Gloucestershire police have confirmed that a 26-year-old Cheltenham man at the centre of an investigation into the website TV-Links was arrested under section 92 of the Trade Mark Act, on suspicion of supplying property with a registered trademark, without permission.
The man was taken into custody on Thursday last week after an investigation by the Federation Against Copyright Theft (FACT) and the local trading standards office. Initial reports from FACT said he had been arrested for "offences relating to the facilitation of copyright infringement on the Internet".
TV-links, by all accounts, was (it is no more) a place where users could post links to content from TV shows, movies and so on, so that other web users could view them. The site didn't host the material directly, but did, according to reports, embed some video clips.
The man has not been charged with any offence, and has been released pending further investigation.
According to legal experts, the revelation that the 26 year-old was arrested under trademark law adds further uncertainty to an already cutting edge legal situation.
"I've never heard of using trademarks law for anything like this,"said Struan Robertson, legal eagle at Pinsent Masons, and editor of Out-Law.com.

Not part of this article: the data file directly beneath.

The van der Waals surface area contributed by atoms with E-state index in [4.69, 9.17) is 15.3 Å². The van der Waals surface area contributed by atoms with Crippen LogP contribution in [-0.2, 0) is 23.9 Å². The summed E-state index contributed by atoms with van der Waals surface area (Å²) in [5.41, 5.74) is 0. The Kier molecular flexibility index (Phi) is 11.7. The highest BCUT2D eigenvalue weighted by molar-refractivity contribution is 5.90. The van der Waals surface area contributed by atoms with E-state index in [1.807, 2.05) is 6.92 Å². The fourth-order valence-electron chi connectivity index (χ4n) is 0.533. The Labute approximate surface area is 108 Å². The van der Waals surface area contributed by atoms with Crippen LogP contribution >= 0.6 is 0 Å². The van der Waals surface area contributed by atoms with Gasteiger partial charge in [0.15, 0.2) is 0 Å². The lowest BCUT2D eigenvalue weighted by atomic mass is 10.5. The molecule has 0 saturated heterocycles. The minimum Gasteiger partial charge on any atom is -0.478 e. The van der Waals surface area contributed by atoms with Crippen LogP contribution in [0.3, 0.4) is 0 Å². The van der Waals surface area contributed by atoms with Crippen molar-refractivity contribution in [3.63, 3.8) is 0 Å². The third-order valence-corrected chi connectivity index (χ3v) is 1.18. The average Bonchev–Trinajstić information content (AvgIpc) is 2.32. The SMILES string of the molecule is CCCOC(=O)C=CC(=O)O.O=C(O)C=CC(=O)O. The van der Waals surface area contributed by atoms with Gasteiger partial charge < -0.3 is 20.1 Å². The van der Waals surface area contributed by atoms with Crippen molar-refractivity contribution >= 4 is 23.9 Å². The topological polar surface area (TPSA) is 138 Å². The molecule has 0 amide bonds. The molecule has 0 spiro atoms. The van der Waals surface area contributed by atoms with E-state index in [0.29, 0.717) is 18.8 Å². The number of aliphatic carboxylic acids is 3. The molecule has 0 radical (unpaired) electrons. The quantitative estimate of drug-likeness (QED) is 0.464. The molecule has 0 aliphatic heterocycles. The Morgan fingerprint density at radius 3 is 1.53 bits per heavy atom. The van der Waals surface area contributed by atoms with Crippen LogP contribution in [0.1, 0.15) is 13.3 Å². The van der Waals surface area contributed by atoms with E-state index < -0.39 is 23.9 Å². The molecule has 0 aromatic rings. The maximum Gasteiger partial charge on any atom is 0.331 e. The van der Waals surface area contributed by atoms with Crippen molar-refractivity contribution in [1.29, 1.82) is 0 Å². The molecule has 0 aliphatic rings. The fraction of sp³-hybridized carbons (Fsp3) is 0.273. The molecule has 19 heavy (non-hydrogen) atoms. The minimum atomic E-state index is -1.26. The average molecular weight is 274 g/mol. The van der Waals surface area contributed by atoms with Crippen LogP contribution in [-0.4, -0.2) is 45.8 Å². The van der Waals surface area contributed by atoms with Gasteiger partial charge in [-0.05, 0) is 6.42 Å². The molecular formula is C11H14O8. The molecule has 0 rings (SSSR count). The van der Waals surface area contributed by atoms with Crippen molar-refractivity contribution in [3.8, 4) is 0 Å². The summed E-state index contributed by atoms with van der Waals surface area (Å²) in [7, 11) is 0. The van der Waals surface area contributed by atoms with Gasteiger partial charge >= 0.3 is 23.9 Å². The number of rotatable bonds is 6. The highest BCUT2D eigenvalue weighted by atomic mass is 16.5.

"There are criminal provisions in the Trade Marks Act, but they are intended to catch the sale of counterfeit goods, not the supply of a service. I'd be surprised if the provision of links was found to be a criminal offence under the Trade Marks Act."
Indeed, section 92 is very clear that:
"A person does not commit an offence under this section unless- (a) the goods are goods in respect of which the trade mark is registered, or (b) the trade mark has a reputation in the United Kingdom and the use of the sign takes or would take unfair advantage of, or is or would be detrimental to, the distinctive character or the repute of the trade mark."
There has been no suggestion (so far) that TV-Links was involved in anything other than providing access, via web links, to copyrighted material.
Robertson speculated that they'd have a better chance of bringing a case for copyright offenses, but even that would be on new legal ground.
"They'd have to show that he was distributing or communicating copyrighted works. And that is a legal argument to be had between the prosecution and defence. It sounds like they are trying to crow-bar activity that looks wrong into laws that aren't really designed to deal with it," he told us.
We contacted the Federation Against Copyright Theft, but the organisation offered no further comment on what it describes as an ongoing investigation. ®